Former Massachusetts Gov. Mitt Romney (R) slightly leads President Obama among registered voters, a new poll found Tuesday.
Romney and Obama are tied among all Americans, according to an ABC/Washington Post poll testing hypothetical match-ups between Republican presidential candidates and Obama.
Forty-nine percent of registered voters said they would choose Romney over Obama if the election were held today, compared to 46 who would reelect Obama, the poll found. While that lead was small enough to be considered within the margin of error, the pair are still tied at 47 percent among all Americans.
The results suggest that Romney is the candidate best positioned to knock off Obama in the 2012 election, and could help him make electability a key part of his pitch to Republican primary voters.
Romney is the only prospective candidate to lead Obama among registered voters. Former House Speaker Newt Gingrich (R-Ga.) comes next closest. Obama would beat Gingrich by six percentage points, the poll found.
Obama's lead grows slightly when expanding the pool to all Americans. Obama enjoys a 10-point advantage over Gingrich, whom he leads 52-42 percent, and over former Ambassador to China Jon Huntsman, whom he leads 50-40 percent.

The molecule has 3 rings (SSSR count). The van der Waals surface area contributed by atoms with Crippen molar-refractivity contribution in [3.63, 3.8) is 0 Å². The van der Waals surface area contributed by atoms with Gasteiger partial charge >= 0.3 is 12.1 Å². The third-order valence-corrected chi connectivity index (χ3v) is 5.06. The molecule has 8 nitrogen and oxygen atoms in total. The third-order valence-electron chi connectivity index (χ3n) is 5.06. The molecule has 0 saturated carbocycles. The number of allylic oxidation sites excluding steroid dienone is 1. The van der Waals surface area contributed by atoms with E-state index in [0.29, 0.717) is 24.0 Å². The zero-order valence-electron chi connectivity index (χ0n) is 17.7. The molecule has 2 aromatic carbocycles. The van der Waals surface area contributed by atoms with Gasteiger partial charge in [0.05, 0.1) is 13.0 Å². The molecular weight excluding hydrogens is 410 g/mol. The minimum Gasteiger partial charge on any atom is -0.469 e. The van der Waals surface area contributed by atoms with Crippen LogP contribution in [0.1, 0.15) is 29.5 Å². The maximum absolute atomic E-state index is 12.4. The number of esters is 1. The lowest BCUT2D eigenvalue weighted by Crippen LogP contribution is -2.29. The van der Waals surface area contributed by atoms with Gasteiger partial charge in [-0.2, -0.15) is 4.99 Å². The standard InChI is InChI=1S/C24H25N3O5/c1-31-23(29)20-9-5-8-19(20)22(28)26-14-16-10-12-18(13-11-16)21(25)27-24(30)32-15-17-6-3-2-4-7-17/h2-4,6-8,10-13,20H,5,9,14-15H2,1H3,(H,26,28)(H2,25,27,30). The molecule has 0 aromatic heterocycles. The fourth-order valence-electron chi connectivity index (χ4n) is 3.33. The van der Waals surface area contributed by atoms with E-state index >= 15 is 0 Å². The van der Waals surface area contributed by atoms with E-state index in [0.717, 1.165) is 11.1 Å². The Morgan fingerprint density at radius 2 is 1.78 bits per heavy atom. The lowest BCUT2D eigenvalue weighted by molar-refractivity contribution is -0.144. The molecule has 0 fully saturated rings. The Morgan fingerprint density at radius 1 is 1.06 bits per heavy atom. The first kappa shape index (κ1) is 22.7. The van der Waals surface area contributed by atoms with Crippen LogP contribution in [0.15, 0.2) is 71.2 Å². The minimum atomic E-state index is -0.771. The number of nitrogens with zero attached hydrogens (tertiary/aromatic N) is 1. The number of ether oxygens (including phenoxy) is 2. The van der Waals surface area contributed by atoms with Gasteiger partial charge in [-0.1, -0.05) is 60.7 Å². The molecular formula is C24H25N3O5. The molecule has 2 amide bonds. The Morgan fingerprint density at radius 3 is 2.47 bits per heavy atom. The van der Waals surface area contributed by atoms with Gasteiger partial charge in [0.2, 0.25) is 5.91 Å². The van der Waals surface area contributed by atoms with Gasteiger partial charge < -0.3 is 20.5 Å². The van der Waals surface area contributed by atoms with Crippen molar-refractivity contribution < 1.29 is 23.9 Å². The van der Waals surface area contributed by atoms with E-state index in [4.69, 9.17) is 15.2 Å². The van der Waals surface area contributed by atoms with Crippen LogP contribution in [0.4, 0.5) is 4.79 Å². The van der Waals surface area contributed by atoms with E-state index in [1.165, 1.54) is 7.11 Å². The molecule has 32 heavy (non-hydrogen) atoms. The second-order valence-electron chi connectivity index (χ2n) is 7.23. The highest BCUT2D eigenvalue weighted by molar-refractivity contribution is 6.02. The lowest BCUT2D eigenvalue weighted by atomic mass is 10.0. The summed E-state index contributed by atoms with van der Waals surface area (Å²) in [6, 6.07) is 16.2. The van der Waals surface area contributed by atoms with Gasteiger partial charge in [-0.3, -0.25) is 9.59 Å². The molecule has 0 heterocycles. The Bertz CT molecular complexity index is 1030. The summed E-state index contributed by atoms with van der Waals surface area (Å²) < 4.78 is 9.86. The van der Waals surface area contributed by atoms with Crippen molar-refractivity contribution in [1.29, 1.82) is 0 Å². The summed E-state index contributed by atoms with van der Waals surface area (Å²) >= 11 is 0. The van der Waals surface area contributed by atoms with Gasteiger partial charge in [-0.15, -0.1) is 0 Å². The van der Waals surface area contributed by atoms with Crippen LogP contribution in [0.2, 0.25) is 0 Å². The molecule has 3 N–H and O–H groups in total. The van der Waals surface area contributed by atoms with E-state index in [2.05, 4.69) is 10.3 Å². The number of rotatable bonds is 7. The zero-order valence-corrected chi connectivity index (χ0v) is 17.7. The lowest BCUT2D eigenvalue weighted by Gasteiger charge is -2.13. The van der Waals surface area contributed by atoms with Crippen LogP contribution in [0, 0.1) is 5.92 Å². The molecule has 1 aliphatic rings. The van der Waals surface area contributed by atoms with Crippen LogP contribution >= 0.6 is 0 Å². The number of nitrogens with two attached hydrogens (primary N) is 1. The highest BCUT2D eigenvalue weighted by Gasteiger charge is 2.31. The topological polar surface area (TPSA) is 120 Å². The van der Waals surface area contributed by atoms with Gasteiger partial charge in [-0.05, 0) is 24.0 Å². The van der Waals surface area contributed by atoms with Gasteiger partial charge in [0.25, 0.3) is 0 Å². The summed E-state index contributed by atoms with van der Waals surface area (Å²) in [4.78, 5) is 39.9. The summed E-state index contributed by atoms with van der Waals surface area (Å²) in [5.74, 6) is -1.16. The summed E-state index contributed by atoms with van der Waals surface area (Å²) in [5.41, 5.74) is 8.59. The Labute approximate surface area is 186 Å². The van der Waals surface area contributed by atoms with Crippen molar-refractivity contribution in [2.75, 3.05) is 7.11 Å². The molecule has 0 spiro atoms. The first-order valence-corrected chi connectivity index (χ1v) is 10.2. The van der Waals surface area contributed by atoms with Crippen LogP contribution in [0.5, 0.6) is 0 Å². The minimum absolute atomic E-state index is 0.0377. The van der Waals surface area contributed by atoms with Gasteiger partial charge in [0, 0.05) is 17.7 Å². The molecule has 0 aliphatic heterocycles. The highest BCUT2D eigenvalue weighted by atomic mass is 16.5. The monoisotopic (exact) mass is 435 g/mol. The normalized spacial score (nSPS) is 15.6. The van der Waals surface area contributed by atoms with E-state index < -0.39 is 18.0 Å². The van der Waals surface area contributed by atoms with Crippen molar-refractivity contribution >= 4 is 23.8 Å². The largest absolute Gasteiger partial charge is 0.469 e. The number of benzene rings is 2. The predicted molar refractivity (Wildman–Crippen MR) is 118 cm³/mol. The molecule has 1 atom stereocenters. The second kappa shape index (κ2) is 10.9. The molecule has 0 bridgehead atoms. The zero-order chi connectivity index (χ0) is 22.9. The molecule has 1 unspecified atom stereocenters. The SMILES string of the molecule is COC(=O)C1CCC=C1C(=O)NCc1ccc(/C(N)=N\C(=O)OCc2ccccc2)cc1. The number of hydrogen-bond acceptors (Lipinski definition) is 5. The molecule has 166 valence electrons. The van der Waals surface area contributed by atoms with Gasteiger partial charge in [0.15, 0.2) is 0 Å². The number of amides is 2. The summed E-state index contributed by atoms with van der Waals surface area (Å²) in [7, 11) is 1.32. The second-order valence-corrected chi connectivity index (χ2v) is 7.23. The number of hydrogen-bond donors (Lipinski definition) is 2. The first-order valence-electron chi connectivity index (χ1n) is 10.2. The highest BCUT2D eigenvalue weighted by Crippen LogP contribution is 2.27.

Fifty-one percent would choose Obama, while 40 percent would elect former Minnesota Gov. Tim Pawlenty (R). And Obama enjoys even bigger leads over two other Tea Party darlings, former Alaska Gov. Sarah Palin (R) and Rep. Michele Bachmann (R-Minn.). Obama gets 52 percent to Bachmann's 39, and he wins 56 percent support to Palin's 39.
The president's political weakness appears to be driven by Americans' dissatisfaction over the state of the economy. On Monday, veteran Democratic strategist James Carville warned the president's reelection could be "very rough" if job growth doesn't rebound. And to that end, dissatisfaction with Obama's handling of the economy and the federal budget deficit is at an all-time high in the ABC/Post poll.
Overall, the poll suggests the bump in approval ratings Obama enjoyed after the successful mission to kill Osama bin Laden is disappearing.
In the battle for the GOP nomination, Romney and Palin enjoy early leads — they're the first choice of 17 and 13 percent of Republicans, respectively — but there's no commanding front-runner in the field. Republicans are split, 47 percent to 46, over whether they're satisfied with the current field of GOP candidates, but even purported dream candidates like Sen. Jim DeMint (R-S.C.) or New Jersey Gov. Chris Christie (R) don't register high levels of support in the poll.
The poll, conducted June 2-5, has a 3.5 percent margin of error.